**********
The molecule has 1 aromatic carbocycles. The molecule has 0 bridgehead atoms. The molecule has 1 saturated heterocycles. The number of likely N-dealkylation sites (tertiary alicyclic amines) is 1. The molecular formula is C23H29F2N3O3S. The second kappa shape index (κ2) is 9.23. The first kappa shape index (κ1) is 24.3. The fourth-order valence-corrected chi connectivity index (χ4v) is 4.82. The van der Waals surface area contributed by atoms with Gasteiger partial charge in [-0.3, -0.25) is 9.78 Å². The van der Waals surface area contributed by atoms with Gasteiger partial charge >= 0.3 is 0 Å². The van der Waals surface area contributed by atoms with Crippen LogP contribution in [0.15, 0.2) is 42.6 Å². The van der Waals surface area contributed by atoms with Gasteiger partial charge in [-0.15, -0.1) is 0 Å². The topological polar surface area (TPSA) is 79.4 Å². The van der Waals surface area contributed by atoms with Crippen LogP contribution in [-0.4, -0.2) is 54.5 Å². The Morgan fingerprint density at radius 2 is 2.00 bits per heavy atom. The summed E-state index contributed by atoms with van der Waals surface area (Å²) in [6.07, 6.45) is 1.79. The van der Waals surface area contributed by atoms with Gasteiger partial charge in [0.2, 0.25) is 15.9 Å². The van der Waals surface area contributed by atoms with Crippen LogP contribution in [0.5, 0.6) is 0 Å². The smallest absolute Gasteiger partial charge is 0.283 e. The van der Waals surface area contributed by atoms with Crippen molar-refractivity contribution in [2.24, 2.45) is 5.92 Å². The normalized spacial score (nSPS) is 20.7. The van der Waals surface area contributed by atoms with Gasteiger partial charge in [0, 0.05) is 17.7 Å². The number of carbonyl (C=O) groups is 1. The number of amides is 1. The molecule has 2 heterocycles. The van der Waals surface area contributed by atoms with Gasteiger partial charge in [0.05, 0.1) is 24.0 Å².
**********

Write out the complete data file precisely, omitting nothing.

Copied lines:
The molecule has 1 aromatic carbocycles. The molecule has 0 bridgehead atoms. The molecule has 1 saturated heterocycles. The number of likely N-dealkylation sites (tertiary alicyclic amines) is 1. The molecular formula is C23H29F2N3O3S. The second kappa shape index (κ2) is 9.23. The first kappa shape index (κ1) is 24.3. The fourth-order valence-corrected chi connectivity index (χ4v) is 4.82. The van der Waals surface area contributed by atoms with Gasteiger partial charge in [-0.3, -0.25) is 9.78 Å². The van der Waals surface area contributed by atoms with Gasteiger partial charge >= 0.3 is 0 Å². The van der Waals surface area contributed by atoms with Crippen LogP contribution in [0.15, 0.2) is 42.6 Å². The van der Waals surface area contributed by atoms with Gasteiger partial charge in [-0.15, -0.1) is 0 Å². The topological polar surface area (TPSA) is 79.4 Å². The van der Waals surface area contributed by atoms with Crippen LogP contribution in [-0.4, -0.2) is 54.5 Å². The Morgan fingerprint density at radius 2 is 2.00 bits per heavy atom. The summed E-state index contributed by atoms with van der Waals surface area (Å²) in [6.07, 6.45) is 1.79. The van der Waals surface area contributed by atoms with Gasteiger partial charge in [0.2, 0.25) is 15.9 Å². The van der Waals surface area contributed by atoms with Crippen LogP contribution in [0.5, 0.6) is 0 Å². The smallest absolute Gasteiger partial charge is 0.283 e. The van der Waals surface area contributed by atoms with Crippen molar-refractivity contribution in [2.24, 2.45) is 5.92 Å². The normalized spacial score (nSPS) is 20.7. The van der Waals surface area contributed by atoms with Gasteiger partial charge in [0, 0.05) is 17.7 Å². The number of carbonyl (C=O) groups is 1. The number of amides is 1. The molecule has 2 heterocycles. The van der Waals surface area contributed by atoms with Gasteiger partial charge in [0.05, 0.1) is 24.0 Å².